images-2Next week is the four-hour open sitting at UU, from 2:30-6:30. Kozan will be leading.
Come for as much of that time as you’re able.

Mid-summer Meditation

Dear sangha,
I’ll be out of town for the rest of the summer, so these posts may not be weekly. I’ll try to get something to keep you going, most weeks, although since I left my book for others to use at UU, I won’t be able to refer directly to what we’re reading.

But I was there yesterday. Pema talked about Chogyam Trungpa’s “aids” to working with passion, aggression, and ignorance (the three poisons) in sitting practice, particularly. When passion or aggression have us in their grip, we can try noting particularly our breathing out, its spaciousness, its airy quality. We can place our attention on Big Mind, the larger “world.” If ignorance (often shows up as sleepiness) is our particular issue, we can focus on the senses, we can straighten our back, we can meditate standing up.

downloadMy first teacher, Shinzen Young, told a story of working with a meditator who could NOT stay awake. He enlisted Shinzen to sit with him over a long day or two and nudge him in some way, verbal or otherwise, each time he started to fall asleep. He broke through the tendency to sleep. And he said that his awareness took a quantum leap after that. We might not be able to do that, but we can note each time we start to get dozy. We can be aware of the sleepiness and be aware of having fallen asleep.

Ever since I had cancer, I need afternoon naps. I have found it very interesting to pay close attention to the falling asleep, to the softening of awareness. I can almost pinpoint the second I’m gone. So I guess we could do this practice in reverse this way. Note what it’s like to fall asleep.

imagesJoy will be leading next week. I want to say again how important it seems to be to stick with sangha. This practice is so unlike the “normal” way of seeing the world, it only takes a few weeks of being away from like-minded friends for our ego to tell us we sure don’t need THIS silliness. Or for our ego to tell us something else is more important. Is it?


Sitting in the Summer

Dear Sangha,
images-1It’s particularly difficult sometimes to get to the cushion in the beautiful and too-short summer. Which is why we need to encourage each other, sit with each other, be in sangha together. That said, I’ll be away a good part of the rest of the summer. But our sangha will continue, of course! We’ll have Kozan McLean, Joy Zimke, and Nora Wiser taking turns leading. We’ll continue to read Pema Chodron’s The Wisdom of No Escape. I’m checking out some books for a followup to that one.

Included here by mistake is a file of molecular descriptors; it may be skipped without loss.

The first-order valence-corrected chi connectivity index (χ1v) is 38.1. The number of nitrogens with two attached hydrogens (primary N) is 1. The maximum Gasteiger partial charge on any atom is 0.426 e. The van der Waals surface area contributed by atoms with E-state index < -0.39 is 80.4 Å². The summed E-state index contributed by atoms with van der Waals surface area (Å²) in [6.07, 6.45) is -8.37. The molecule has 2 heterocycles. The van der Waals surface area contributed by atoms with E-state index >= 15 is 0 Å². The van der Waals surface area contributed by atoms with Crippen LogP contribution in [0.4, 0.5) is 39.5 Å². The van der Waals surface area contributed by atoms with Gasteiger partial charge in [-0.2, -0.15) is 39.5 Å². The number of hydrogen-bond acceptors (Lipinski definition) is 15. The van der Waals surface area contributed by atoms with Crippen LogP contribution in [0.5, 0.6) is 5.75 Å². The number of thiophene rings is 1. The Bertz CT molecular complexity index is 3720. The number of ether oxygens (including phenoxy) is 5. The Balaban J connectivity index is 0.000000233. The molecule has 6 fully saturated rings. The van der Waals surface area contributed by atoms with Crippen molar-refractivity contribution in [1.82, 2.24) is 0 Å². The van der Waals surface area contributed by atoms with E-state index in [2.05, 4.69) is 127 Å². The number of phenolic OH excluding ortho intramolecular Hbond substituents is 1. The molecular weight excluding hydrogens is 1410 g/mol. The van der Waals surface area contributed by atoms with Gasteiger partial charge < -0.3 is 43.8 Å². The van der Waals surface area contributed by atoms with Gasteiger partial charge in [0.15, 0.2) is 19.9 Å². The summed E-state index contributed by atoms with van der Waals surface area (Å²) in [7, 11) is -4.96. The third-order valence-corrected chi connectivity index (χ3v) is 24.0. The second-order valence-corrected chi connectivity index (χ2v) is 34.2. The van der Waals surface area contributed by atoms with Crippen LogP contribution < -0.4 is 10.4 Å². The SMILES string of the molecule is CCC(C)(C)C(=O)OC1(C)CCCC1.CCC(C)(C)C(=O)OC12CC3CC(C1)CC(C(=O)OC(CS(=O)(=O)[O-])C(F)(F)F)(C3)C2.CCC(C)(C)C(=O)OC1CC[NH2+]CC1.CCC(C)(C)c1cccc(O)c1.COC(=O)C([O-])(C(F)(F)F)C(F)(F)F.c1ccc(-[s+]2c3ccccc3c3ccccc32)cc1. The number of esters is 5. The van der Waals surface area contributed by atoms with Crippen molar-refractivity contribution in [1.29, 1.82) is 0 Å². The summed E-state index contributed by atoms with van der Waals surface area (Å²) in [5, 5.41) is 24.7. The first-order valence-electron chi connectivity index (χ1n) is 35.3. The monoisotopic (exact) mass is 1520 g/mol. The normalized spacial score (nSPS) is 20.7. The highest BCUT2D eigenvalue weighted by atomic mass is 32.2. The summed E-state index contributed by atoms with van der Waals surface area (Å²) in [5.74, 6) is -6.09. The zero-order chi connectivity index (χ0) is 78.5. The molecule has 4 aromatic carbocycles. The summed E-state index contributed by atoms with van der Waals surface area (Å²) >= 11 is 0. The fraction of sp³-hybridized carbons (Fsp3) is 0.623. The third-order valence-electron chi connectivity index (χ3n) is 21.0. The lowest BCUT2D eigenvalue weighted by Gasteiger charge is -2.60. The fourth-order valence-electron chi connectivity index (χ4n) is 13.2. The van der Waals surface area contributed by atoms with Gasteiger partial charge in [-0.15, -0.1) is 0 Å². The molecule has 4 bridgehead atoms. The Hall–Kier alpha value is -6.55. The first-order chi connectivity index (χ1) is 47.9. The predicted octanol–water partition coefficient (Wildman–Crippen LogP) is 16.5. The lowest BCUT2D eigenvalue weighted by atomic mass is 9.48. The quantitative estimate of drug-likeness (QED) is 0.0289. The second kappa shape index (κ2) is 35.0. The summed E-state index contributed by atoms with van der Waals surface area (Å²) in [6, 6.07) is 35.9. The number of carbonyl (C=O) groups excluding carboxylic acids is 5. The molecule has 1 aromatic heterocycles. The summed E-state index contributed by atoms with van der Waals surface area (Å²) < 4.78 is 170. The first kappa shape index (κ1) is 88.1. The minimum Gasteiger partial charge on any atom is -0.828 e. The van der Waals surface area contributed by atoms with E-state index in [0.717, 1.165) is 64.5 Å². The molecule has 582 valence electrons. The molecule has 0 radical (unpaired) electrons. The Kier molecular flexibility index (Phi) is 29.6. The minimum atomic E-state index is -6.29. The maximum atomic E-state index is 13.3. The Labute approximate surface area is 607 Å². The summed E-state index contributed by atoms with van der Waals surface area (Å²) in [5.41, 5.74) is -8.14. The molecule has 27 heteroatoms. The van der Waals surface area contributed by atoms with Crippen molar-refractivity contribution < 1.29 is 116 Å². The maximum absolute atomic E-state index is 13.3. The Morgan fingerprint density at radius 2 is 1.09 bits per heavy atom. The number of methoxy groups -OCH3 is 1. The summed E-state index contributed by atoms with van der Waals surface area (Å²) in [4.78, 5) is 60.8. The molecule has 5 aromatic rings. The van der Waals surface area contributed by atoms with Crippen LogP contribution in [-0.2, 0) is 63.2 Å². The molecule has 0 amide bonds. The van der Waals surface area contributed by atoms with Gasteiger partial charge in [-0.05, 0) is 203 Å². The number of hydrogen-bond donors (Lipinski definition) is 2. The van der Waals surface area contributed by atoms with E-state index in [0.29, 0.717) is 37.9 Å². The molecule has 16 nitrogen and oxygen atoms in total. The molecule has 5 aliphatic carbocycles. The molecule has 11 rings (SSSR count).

In the meantime, here is a thought from Pema:
imagesWe can stop struggling with what occurs and see its true face without calling it the enemy. It helps to remember that our spiritual practice is not about accomplishing anything—not about winning or losing—but about ceasing to struggle and relaxing as it is. That is what we are doing when we sit down to meditate. That attitude spreads into the rest of our lives.

Join us on Sunday nights. Being there together is a great aid to our practice.



We Already Have Everything

Dear sangha,
This is from Pema Chodron, whose book we’re reading now in our Sunday night book study. This is not from that book, but from a cute little “Pocket Pema Chodron” that somebody gave me.

downloadWe already have everything we need. There is no need for self-improvement. All these trips we lay on ourselves—the heavy duty fearing that we’re bad and hoping that we’re good, the identities that we so dearly cling to, the rage, the jealousy and the addictions of all kinds—never touch our basic wealth. They are like clouds that temporarily block the sun. But all the time our warmth and brilliance are right here. This is who we really are. We are one blink of an eye away from being fully awake. 

download-1Looking at ourselves this way is very different from our usual habit . From this perspective we don’t need to change: you can feel as wretched as you like, and you’re still a good candidate for enlightenment. You can feel like the world’s most hopeless basket case, but that feeling is your wealth, not something to be thrown out or improved upon.

Next week we’ll be back to our regular sitting and discussion. Join us if you can. No need to bring a book–someone always has one to share.